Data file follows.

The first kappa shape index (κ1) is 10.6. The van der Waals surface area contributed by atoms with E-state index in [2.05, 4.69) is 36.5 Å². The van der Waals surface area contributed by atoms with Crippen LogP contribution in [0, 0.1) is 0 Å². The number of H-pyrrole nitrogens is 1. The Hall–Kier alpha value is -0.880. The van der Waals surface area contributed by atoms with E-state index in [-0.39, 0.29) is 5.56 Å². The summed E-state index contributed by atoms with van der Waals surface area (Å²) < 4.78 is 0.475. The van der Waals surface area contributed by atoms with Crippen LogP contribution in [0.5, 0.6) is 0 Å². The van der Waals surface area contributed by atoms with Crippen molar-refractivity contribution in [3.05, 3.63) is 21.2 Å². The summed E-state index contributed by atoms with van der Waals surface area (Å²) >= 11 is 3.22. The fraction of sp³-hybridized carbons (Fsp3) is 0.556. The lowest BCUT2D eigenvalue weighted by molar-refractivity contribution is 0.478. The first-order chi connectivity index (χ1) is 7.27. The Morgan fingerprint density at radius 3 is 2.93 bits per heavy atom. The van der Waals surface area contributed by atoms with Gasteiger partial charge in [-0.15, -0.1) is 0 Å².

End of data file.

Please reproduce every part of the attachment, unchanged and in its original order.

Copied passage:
The first kappa shape index (κ1) is 10.6. The van der Waals surface area contributed by atoms with E-state index in [2.05, 4.69) is 36.5 Å². The van der Waals surface area contributed by atoms with Crippen LogP contribution in [0, 0.1) is 0 Å². The number of H-pyrrole nitrogens is 1. The Hall–Kier alpha value is -0.880. The van der Waals surface area contributed by atoms with E-state index in [-0.39, 0.29) is 5.56 Å². The summed E-state index contributed by atoms with van der Waals surface area (Å²) < 4.78 is 0.475. The van der Waals surface area contributed by atoms with Crippen LogP contribution in [0.5, 0.6) is 0 Å². The van der Waals surface area contributed by atoms with Crippen molar-refractivity contribution in [3.05, 3.63) is 21.2 Å². The summed E-state index contributed by atoms with van der Waals surface area (Å²) >= 11 is 3.22. The fraction of sp³-hybridized carbons (Fsp3) is 0.556. The lowest BCUT2D eigenvalue weighted by molar-refractivity contribution is 0.478. The first-order chi connectivity index (χ1) is 7.27. The Morgan fingerprint density at radius 3 is 2.93 bits per heavy atom. The van der Waals surface area contributed by atoms with Gasteiger partial charge in [-0.15, -0.1) is 0 Å².